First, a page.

Another way to classify the connectives is to say ⊕ and & are called additive, ⊗ and ⅋ are multiplicative, and ! and ? are called exponential.And still another classification says that ⊕, ⊗, and ! have positive polarity, while &, ⅋, and ? have negative polarity.

\begin{table}[] \begin{tabular}{lcccl} & add & mult & exp & \\ \cline{2-4} \multicolumn{1}{r|}{positive} & \multicolumn{1}{c|}{\oplus} & \multicolumn{1}{c|}{\otimes} & \multicolumn{1}{c|}{!} & \\ \cline{2-4} \multicolumn{1}{r|}{negative} & \multicolumn{1}{c|}{\&} & \multicolumn{1}{c|}{\parr} & \multicolumn{1}{c|}{?} & \\ \cline{2-4} \end{tabular} \end{table}

This post will show that these arithmetical names are justified by analogy.

For one thing, multiplication-like connectives distribute over addition-like connectives.
2
\begin{align*} A \otimes (B \oplus C) &\equiv (A \otimes B) \oplus (A \otimes C) \\ A \parr (B \,\&\, C) &\equiv (A \parr B) \,\&\, (A \parr C) \\ (A \oplus B) \otimes C &\equiv (A \otimes C) \oplus (B \otimes C) \\ (A \,\&\, B) \parr C &\equiv (A \parr C) \,\&\, (B \parr C) \end{align*}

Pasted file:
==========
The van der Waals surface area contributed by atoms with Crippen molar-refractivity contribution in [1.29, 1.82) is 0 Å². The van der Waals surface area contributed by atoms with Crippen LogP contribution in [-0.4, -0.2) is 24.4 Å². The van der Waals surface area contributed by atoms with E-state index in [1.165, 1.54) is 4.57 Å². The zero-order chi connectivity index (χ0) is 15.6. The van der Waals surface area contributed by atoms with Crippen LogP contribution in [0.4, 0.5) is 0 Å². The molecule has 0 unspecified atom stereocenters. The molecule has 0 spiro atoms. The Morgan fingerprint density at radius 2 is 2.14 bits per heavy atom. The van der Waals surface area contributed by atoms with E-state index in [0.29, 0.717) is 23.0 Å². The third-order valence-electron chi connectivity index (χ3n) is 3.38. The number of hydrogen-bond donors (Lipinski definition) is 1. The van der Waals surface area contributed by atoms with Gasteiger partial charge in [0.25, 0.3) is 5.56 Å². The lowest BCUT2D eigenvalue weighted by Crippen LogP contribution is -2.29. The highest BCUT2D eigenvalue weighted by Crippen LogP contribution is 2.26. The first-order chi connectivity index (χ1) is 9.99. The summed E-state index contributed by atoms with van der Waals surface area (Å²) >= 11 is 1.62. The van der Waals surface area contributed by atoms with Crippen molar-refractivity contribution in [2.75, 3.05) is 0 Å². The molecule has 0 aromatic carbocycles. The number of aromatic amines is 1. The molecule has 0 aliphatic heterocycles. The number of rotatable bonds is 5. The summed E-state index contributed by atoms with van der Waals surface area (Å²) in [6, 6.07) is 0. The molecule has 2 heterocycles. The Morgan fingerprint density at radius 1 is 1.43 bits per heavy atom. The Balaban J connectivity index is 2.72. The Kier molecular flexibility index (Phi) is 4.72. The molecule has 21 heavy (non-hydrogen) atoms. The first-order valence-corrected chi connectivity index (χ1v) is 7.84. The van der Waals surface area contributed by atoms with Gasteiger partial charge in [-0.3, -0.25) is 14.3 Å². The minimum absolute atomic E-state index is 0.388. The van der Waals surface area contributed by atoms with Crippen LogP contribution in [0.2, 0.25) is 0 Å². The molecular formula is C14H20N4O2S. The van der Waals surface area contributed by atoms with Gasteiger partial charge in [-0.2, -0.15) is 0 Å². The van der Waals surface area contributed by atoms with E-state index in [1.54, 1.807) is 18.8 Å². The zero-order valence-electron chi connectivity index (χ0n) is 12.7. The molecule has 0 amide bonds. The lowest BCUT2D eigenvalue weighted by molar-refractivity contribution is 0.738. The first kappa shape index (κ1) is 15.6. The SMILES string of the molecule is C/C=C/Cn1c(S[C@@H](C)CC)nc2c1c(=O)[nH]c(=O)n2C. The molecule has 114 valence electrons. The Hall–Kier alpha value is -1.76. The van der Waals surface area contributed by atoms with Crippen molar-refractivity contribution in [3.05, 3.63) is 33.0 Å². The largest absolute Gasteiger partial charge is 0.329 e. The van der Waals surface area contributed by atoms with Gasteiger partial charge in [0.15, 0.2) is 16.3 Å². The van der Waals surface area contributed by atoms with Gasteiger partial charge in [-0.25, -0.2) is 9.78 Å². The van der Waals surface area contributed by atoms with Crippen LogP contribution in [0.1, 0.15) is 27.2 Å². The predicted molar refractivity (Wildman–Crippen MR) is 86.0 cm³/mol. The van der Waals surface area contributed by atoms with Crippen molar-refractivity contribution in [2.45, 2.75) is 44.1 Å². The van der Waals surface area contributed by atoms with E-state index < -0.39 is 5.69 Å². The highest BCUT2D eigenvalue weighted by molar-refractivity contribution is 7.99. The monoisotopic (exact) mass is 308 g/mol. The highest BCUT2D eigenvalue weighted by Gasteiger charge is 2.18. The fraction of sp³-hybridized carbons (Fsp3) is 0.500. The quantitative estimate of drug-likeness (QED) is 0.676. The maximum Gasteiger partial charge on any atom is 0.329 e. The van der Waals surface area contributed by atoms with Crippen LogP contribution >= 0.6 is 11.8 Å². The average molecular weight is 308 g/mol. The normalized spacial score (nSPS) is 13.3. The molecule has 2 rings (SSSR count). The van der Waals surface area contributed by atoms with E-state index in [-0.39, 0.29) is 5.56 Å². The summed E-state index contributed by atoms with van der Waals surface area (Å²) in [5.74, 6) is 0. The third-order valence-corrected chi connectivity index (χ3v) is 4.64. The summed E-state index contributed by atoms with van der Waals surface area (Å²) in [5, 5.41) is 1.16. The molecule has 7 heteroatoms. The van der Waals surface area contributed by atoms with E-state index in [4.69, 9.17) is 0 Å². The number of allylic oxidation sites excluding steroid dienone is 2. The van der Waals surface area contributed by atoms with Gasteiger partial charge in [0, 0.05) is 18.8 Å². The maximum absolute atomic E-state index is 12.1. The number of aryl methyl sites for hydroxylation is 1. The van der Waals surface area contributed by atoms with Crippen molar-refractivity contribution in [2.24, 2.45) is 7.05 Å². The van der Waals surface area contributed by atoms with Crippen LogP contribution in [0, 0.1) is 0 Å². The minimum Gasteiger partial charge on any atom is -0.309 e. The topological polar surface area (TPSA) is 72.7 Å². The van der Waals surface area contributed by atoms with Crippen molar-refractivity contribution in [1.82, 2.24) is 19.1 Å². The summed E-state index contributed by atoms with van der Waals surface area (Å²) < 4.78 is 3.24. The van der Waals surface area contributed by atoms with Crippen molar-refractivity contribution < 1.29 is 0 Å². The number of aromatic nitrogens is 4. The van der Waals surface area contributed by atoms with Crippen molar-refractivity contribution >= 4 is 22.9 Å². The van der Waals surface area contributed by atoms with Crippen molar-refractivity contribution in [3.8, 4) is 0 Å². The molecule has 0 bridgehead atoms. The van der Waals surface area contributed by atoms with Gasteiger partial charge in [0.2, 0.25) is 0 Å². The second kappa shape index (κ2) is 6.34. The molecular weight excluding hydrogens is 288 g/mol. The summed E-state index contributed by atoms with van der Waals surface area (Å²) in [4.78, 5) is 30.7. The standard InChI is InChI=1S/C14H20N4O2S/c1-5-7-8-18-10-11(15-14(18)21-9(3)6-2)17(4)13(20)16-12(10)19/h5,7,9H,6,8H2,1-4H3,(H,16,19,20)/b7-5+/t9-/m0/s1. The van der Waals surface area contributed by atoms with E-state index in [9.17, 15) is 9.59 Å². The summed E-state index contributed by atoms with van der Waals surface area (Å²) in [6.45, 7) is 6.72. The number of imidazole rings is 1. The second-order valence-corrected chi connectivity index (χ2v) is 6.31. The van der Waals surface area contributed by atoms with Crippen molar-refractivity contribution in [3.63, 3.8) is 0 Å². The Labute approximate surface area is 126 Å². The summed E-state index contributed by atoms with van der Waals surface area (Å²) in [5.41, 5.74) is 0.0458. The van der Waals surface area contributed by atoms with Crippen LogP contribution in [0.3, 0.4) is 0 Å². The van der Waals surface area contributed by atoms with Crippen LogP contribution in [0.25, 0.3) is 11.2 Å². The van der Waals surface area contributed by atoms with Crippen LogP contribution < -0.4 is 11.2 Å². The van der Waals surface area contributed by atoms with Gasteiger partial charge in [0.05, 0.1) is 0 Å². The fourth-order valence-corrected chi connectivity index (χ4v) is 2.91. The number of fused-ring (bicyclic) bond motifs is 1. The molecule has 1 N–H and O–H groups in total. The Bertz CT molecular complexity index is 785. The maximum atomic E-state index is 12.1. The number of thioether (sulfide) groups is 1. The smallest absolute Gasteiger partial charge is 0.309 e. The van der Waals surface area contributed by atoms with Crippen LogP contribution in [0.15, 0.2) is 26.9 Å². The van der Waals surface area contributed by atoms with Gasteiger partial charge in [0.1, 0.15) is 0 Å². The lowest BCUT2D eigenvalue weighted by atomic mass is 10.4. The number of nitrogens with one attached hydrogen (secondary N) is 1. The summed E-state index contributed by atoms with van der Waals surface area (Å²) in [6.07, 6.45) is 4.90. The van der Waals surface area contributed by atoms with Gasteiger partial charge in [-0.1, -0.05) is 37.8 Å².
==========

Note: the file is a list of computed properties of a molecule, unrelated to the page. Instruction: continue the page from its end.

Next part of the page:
Also, the exponential-like operators behave analogously to the equation

e^(a+b) = e^a e^b.

with respect to the addition-like and multiplication-like connectives.

\begin{align*} !(A \& B) &\equiv (!A) \otimes (!B) \\ ?(A \oplus B) &\equiv (?A) \parr (?B) \end{align*}

In both equations, if you apply an exponential-like operator to the result of applying an addition-like operator, you get a multiplication-like operator applied to the exponential-like operator applied to two addition-like arguments separately.

The term “polarity” is justified by the fact that linear negation flips the polarity of connectives.

In the following analogs of De Morgan’s laws, negation turns conjunctions into disjunctions and vice versa, and it reverses the polarity of connectives.

\begin{align*} (A \otimes B)^\bot &\equiv A^\bot \parr B^\bot \\ (A \oplus B)^\bot &\equiv A^\bot \,\&\,\, B^\bot \\ (A \parr B)^\bot &\equiv A^\bot \otimes B^\bot \\ (A \,\&\, B)^\bot &\equiv A^\bot \oplus B^\bot \\ \end{align*}